“It’s a difficult one to describe, because we were going outside procedures to do this,” said Dean Stanley Talcott, explaining he had tried a tactic to short-circuit the usual appeal for provisional accreditation to the ABA House of Delegates, which was already in the works. “We were looking for an extraordinary remedy.” Barry University struggles to gain ABA accreditation Associate Editor Orlando’s Barry University School of Law suffered another setback in its quest for accreditation from the American Bar Association, sending its students into a distressing limbo about the fate of their legal careers.The latest twist in Barry’s struggle for accreditation came June 4, when the ABA’s Council for the Section of Legal Education and Admissions to the Bar rejected a request to reconsider an application the council had rejected in February. July 1, 2001 Jan Pudlow Associate Editor Regular News Dean Stanley Talcott Barry University struggles to gain ABA accreditation There is no formal process in the ABA rules for reconsideration by the council, but Barry was hoping that the provisions of Robert’s Rules of Order would govern the procedure for a motion for reconsideration. That strategy was turned down.The urgency is sparked by the desire that Barry’s 110 graduates and 320 law students be allowed to practice law in Florida, which they are not allowed to do without Barry’s ABA accreditation.Students who pay $20,000 a year at the private law school are worried whether they will ever be able to practice law.“Obviously, the students have understandable anxiety and concern about their futures,” said Talcott, two days after he gathered many of Barry’s students and graduates together to explain the next step, which is to ask the ABA House of Delegates in August to intervene. If that fails, a new application could push accreditation into 2003.“We’re doing everything we can,” Talcott continued. “We’re going forward with our current application process, and we’re also going to examine other means that can benefit our students. I think, understandably, they are disappointed in the decision, but it’s one of those things where a glimmer of hope has been erased, not a milestone.”Meanwhile, Barry’s lawyers continue to petition the Florida Supreme Court to allow Barry’s latest graduates to take the bar exam and embargo the scores until accreditation, as has been allowed in the past.A supplement to the May petition on behalf of Barry’s January, June, and July 2001 graduating classes, as well as its January, June, and July 2000 graduating classes, was quickly filed June 6 to reflect the latest turn of events.In the original May 25 petition to the high court, “Barry explained the status of its current application for accreditation, which greatly depended upon the actions the Council of the Section on Legal Education could have taken on Barry’s petition for reconsideration at its June meeting,” Barry’s attorneys, Lucinda Hofmann and Rachel Blechman, wrote in the supplemented petition.“Unfortunately for the petitioners, the council’s actions were not those anticipated or hoped for. Although the status of Barry’s application has changed somewhat since the filing of the May petition, this change, as we will show, does not affect Barry’s legal argument or the relief requested in its May 25 petition.”The revised petition went on to explain that Barry Law School is currently pursuing “the last recourse available to it, under the ABA rules, on its current application for accreditation: It has appealed the council’s denial of provisional approval to the ABA House of Delegates. The House of Delegates will hear and rule on the appeal at its August 7-8 meeting. At this August meeting, the House of Delegates may vote to send Barry’s application back to the council for reconsideration. This mandatory reconsideration will then take place at the council’s November 2001 meeting. If, upon reconsideration, the council decides to grant Barry provisional accreditation, the House of Delegates could approve that decision at its February 2002 meeting.”It’s been an uphill battle for Barry, which Talcott touts as “the most diverse law school in the country,” where students are 45 percent female and 33 percent minorities, and half of the faculty are members of minority groups.The ABA turned the law school down for accreditation in September 1998, even before Barry purchased the former University of Orlando in 1999, again in May 2000 and most recently in February, when the cited reasons for denial included:• Concerns about the admission of three students who had low LSAT scores that statistically show reduced likelihood of success in law school and passing the bar exam.• Concerns about the rigor of the education program, the examination process, and whether the school would adhere to its retention policies.• Concerns about the lack of a formal study about the potential impact of the new Florida A&M University law school that will be located in Orlando.After the February denial, Talcott said in a prepared statement: “Those who are most familiar with the school and its students have uniformly praised the quality and professionalism of our students. Barry University and its law school have consistently demonstrated that our students’ performance in legal competitions, in the workplace, and in community service activities meet the highest standards. We intend to take all steps necessary to clearly demonstrate this to the ABA.”After the latest setback, Talcott acknowledged at the meeting with students that chances of success are diminishing, but he tried to restore some hope in asking the ABA House of Delegates to intervene in August.And Sister Jeanne O’Laughlin, president of Miami-based Roman Catholic Barry University, remains committed to keeping the law school running until accreditation in finally achieved.“We are disappointed, but undaunted,” she said. “We certainly owe it to our students to go through this whole process.”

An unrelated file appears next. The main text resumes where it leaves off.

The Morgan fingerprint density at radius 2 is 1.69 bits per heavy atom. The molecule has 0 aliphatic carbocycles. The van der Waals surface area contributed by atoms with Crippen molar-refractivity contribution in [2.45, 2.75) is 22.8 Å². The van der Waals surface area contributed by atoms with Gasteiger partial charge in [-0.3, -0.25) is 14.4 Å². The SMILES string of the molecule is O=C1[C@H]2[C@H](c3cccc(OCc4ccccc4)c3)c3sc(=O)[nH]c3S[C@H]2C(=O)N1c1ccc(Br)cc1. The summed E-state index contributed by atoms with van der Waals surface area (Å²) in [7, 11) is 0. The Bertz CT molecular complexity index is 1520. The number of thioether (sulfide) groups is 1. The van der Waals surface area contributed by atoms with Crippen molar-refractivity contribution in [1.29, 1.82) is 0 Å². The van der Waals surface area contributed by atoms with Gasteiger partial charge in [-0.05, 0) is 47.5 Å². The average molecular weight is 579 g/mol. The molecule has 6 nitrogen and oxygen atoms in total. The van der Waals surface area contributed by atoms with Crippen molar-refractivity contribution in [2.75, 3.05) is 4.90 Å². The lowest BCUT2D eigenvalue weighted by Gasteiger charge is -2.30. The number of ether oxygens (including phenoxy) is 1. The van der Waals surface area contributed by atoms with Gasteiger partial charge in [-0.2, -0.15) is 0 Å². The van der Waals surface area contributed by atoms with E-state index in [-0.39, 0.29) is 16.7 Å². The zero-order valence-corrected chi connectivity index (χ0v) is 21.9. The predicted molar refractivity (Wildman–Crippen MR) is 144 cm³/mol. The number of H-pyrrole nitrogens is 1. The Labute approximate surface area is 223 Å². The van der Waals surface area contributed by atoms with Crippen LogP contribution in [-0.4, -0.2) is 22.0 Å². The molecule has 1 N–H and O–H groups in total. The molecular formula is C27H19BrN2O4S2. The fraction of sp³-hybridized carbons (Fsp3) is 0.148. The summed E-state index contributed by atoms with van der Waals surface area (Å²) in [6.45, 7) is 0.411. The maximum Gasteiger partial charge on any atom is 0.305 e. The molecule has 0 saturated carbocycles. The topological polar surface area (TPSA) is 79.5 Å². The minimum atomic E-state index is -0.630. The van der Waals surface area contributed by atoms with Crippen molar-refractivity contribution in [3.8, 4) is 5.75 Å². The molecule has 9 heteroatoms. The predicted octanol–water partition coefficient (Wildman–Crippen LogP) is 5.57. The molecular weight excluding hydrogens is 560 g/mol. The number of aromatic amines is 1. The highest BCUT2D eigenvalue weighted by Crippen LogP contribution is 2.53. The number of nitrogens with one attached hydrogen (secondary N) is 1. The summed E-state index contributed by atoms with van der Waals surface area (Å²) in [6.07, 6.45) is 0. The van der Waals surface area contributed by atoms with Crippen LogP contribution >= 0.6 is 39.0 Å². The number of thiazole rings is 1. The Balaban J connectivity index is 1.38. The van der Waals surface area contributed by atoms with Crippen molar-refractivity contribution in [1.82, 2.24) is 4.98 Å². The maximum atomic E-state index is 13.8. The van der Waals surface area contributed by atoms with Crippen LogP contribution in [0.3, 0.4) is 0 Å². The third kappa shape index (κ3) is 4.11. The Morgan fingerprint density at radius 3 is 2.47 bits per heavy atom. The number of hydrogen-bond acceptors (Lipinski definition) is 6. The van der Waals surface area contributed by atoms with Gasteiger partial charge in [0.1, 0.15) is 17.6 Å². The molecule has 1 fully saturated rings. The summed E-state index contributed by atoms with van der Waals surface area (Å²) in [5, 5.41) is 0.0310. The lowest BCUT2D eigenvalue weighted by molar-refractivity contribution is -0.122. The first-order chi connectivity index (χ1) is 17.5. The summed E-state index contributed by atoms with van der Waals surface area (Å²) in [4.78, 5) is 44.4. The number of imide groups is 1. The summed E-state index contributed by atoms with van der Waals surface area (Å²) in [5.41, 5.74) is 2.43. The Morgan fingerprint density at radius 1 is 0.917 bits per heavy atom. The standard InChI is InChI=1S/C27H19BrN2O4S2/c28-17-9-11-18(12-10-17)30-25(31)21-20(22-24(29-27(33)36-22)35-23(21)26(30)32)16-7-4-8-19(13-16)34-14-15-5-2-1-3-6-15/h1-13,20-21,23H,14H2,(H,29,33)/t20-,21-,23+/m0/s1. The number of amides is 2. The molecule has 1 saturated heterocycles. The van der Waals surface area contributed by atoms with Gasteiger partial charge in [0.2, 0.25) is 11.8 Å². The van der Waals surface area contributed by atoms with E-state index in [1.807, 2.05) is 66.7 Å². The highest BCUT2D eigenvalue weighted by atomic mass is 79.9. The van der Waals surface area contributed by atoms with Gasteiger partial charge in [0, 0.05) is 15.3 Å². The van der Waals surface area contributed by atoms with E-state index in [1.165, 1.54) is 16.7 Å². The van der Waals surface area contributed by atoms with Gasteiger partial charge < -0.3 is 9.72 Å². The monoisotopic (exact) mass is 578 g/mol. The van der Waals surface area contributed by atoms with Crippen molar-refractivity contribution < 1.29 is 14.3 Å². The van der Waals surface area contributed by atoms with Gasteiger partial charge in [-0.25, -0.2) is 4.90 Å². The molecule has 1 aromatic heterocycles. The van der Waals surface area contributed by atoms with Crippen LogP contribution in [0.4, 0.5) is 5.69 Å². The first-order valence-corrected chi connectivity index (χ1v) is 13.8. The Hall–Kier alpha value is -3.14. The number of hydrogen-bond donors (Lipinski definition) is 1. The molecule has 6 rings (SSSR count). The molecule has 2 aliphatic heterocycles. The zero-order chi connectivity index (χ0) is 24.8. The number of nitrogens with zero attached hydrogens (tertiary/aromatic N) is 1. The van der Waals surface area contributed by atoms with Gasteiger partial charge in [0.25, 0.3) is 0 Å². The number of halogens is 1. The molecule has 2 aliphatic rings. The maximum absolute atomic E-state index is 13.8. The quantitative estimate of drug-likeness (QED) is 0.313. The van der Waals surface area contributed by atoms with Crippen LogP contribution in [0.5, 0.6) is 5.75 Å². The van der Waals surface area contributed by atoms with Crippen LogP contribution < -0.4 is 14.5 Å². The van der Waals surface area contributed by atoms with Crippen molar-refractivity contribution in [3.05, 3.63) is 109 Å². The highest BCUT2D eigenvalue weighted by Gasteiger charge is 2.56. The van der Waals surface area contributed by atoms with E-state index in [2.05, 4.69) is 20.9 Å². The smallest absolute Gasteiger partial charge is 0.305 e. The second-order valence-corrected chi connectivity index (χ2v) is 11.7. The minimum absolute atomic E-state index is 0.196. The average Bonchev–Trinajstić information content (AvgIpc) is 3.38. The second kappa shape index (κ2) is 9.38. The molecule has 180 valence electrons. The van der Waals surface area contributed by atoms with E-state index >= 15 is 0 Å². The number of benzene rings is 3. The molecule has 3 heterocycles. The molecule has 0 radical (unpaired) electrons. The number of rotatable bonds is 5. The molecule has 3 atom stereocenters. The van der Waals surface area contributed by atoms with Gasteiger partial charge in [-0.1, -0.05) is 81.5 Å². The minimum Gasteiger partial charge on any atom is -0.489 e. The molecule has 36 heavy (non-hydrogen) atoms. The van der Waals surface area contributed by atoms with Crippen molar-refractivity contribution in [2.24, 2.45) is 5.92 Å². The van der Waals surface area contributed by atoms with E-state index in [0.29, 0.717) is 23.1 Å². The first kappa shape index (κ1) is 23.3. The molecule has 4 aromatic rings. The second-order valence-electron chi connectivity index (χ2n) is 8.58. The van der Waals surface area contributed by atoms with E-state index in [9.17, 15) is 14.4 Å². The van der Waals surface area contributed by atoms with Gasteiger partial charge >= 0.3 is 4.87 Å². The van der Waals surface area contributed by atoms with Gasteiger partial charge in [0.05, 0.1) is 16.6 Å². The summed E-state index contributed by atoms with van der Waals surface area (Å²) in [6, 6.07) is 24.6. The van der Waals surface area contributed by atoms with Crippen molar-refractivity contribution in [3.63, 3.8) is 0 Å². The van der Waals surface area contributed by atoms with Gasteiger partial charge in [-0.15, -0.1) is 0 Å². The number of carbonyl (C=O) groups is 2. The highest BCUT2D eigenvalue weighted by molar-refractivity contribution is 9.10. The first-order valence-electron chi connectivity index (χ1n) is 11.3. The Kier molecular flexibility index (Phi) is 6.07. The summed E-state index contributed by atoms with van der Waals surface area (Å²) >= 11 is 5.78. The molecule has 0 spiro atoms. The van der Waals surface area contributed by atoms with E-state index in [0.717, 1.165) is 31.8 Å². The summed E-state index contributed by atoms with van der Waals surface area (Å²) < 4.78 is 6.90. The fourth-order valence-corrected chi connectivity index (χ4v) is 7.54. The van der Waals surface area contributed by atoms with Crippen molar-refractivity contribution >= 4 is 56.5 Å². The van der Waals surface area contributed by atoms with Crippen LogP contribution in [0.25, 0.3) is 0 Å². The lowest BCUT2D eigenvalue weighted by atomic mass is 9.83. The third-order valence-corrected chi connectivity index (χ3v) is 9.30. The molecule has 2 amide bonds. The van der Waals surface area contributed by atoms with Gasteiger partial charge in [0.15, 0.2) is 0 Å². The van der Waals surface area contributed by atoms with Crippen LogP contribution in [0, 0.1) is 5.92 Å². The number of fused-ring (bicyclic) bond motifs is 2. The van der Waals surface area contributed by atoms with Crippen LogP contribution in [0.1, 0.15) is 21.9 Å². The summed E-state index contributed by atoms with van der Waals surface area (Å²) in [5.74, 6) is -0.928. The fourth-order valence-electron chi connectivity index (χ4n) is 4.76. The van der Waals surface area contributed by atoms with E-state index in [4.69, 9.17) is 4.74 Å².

He declared: â€œI want to invite the NFF to collaborate with the NDDC to support the game of football in the Niger Delta. We are in the process of setting up football academies in the Niger Delta region. The NDDC Board has already approved it and we want to start with two football academies.â€œWe believe that it is one of the ways of taking our youths off militancy and getting them meaningfully engaged. We hope to give them the opportunity to develop their talents and empower them because football is now big business and a good source of employment.â€Ekere said the NDDC would encourage Niger Delta youths to take to football as a profession and that was the essence of setting up the football academy.According to him, â€œthat is why we need the technical support of the NFF so that the venture will become a success. There will also be need to link up the beneficiaries of the academies to international opportunities.â€The NDDC boss said that there was every reason for Nigerians to celebrate the current NFF leadership under Pinnick, noting that there was a time when Nigerian football made everyone happy and proud.Unfortunately, he said, a few years ago, we nose-dived and nobody was hearing about Nigeria again in the international arena. â€œThis was until God blessed our football administration with Amaju Pinnick, a proud son of the Niger Delta,â€ Ekere eulogized the NFF chief who is also an elected CAF Executive committee member.He said further: â€œI want to congratulate you and members of your team for what you have done for Nigerian football. You have brought back our lost glory. You also brought back the pride of Nigerian football. You have given us reason to be proud again as Nigerians. You have elevated Nigeria to a position where the entire world will pay attention when Nigeria is mentioned in football.â€Ekere noted with pride and admiration the way the NFF had piloted football administration in the country, stating that football was a unifier for Nigerians and they were indeed passionate about it.He expressed delight that the NFF had been able to tap into the talents of Niger Delta youths, giving them the inspiration and support they needed to excel in the game. â€œI am looking forward to the day Nigeria will win the World Cup. The NDDC will stand by the NFF as it marches to the World Cup in Russia. We will work with NFF to make sure that the Nigerian team comes out in flying colours,â€ Ekere said.The NFF President, Mr Amaju Pinnick, acknowledged the role of NDDC in developing Niger Delta region. He stated: â€œI am proud to say that the nine states of the region account for about 50 per cent of all the players in our national teams. Even for the inaugural Under-17 team that won the World Cup in 1985, Niger Delta provided most of the players.In addition, he said, the region has produced more captains for the national teams than any other region. â€œIt is a region that is very well endowed. We want to prepare the players properly and we want the NDDC to support us to produce productive youths in the oil-rich region,â€ Pinnick concluded.Share this:FacebookRedditTwitterPrintPinterestEmailWhatsAppSkypeLinkedInTumblrPocketTelegram Ernest Chinwo in Port HarcourtThe Niger Delta Development Commission (NDDC) has called for partnership with the Nigeria Football Federation (NFF) in its plans to set up two football academies in the Niger Delta region.The NDDC Managing Director, Mr Nsima Ekere, made the proposal when the NFF President, Mr Amaju Pinnick, led a delegation of the federation to pay him a courtesy visit at the Commissionâ€™s headquarters in Port Harcourt.
The final round of the Masters will begin much earlier than usual, with players grouped in threesomes and starting from the first and 10th tees as organizers seek to complete the tournament before the potential arrival of thunderstorms at Augusta National.A statement posted on the official Masters website during Saturday’s third round confirmed Sunday’s play would begin at 7:30 a.m. ET. Masters 2019: Webb Simpson charges up leaderboard with second-best round ever at Augusta National The first and 10th will be used as starting holes, with the leaders due to begin their rounds at 9:20 a.m. ET, in the hope a winner can be decided before an anticipated burst of inclement weather in the afternoon.There has not been a Monday finish at the Masters since 1983, when the tournament was heavily affected by rain. Related News Masters 2019: Tiger Woods still stalking leaders after front 9 Given the possibility of severe weather Sunday afternoon, groupings and tee times for the final round will be adjusted.: https://t.co/OsdDmlFYmF#themasters pic.twitter.com/fNn0ezVpMU— Masters Tournament (@TheMasters) April 13, 2019Fred Ridley, chairman of Augusta National Golf Club and the Masters tournament, said: “The safety of everyone on our grounds is paramount.”We also believe the earlier start will give us the best opportunity to complete the Masters on Sunday.”This decision should benefit everyone — the players, our patrons and our fans watching around the world. Given the competitiveness and drama of this year’s tournament, we look forward to an exciting conclusion tomorrow (Sunday).”